We've been SO busy unpacking and trying to get settled, there's no time to write!
Here is a little story about our most recent sailing excursion......
A few hours into the first day of our ten day sail I said to Chris, “How long before we’re there?” To which he replied, “ Leigh, we ARE there. This is where we want to be. Sailing on the open waters, sun shining, sipping cocktails.”
I laughed and rolled my eyes. But he was right. And those words will forever ring clear in such moments moving forward.
We ate and drank and swam and rode bikes and sailed and sunned and discovered new coastal towns. Just the two of us. In a way, it was kind of like another honeymoon. Until Hurricane Irene threatened to send us sailing all the way back to Connecticut on day four. Over wine and a gorgeous sunset off the back of the boat in the middle of the Edgartown Harbor in Martha’s Vineyard, we decided to take our chances and continue on the with the trip. We assured ourselves this was the best option considering heading back to where the storm was surely going to hit was not a safe bet for the boat or for us. We would ride the storm out in Nantucket! Perfect.
The sail to Nantucket was absolutely beautiful. Perfect amount of wind and we practically flew there. The harbor was packed but when we arrived they had a mooring ball waiting for us. The harbor master pulled up, helped us with our lines, and handed over a booklet of information on the island. So cute!
We walked around the crowded town a bit and then headed back to the boat to nap shower and get ready for the evening. A friend from CT was vacationing on the island and she had invited us to dinner at The Galley. We happy hour’d on the boat and then dined with our toes in the sand near the crashing waves of the ocean.
The next morning…..we got kicked of the island. They were going to evacuate the harbor and we had to go. But go WHERE??? We can’t go back to CT. We’ll never make it in time and the storm would be WAY worse down there! We quickly decided to go back to Martha’s and started the sail back.
RIDICULOUS wind gusts and seriously tall waves did not make for a pretty commute back. In fact, the head sail completely snapped out of it’s tight closure and spun all the way out loudly flapping in the wind. Chris and I looked at each other stunned. What the hell where we supposed to do now?? We both just sat there for what seemed like ages staring at the beautiful sail flap hysterically. It was painful to watch. I knew it was just being beat to death and not only that-the lines of the gorgeous cloth were beating the deck to death busting out lights and nailing the port hole windows. Chris was frozen and panicked. And I shouted at him to “do something!!” “I’m thinking! I’m going back to sailing 101,” he replied to no one. It was too windy. We couldn’t tighten the lines. And we couldn’t just keep going this way. How was I to grab the mooring when we arrived? The sail would either pitch me over or beat me to death. “We have to get it down,” he finally stated solemnly.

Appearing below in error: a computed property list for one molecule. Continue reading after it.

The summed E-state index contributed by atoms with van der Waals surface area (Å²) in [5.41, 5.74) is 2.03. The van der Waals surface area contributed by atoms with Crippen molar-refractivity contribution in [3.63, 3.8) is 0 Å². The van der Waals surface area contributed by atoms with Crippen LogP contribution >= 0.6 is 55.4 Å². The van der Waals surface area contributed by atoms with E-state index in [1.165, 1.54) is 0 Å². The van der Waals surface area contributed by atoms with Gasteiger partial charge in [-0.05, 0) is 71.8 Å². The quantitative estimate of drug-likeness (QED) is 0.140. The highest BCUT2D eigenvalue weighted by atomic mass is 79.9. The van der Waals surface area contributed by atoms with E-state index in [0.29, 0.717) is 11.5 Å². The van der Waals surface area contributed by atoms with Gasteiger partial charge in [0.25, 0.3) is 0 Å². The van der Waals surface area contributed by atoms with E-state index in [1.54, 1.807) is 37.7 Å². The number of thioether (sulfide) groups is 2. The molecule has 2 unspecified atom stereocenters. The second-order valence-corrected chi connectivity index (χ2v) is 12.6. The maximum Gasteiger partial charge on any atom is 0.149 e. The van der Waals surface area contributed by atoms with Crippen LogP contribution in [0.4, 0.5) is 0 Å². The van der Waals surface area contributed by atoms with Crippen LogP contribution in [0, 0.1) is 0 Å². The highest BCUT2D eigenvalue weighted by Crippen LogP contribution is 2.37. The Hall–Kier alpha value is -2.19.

I asked if he had a life line. We hooked it onto his life jacket and then to the boat. He would manually pull the sail down and stuff it into the captain’s quarters at the bow of the boat. He handed me a knife and told me to cut the lines if he couldn’t pull it close enough to him. Then he told me how to turn the boat around if he fell off.
I was FREAKING out. I had completely forgotten how to use the radio? “What button do I push to call the coastguard? Sit on your bottom and scoot out there. Can we just turn the boat off? Let’s turn the engine off! BE CAREFUL!!” I shouted to him as he walked up.
I frantically watched on as he tried with all this might to get the thing down. He was hidden now, standing in the porthole and buried beneath sailcloth. My heart pounding, I watched for an arm to reach out and grasp at yet another bunch. After a time had passed without seeing anything, I was convinced he was suffocating under all the material and I scooted up to the bow. Without a lifeline. Stupid. I know. I then tried with all my might to help him get the last bit down. He was in pain and exhausted with scratches all over his arms and back. But he did it…
It was over.
What if I had lost him?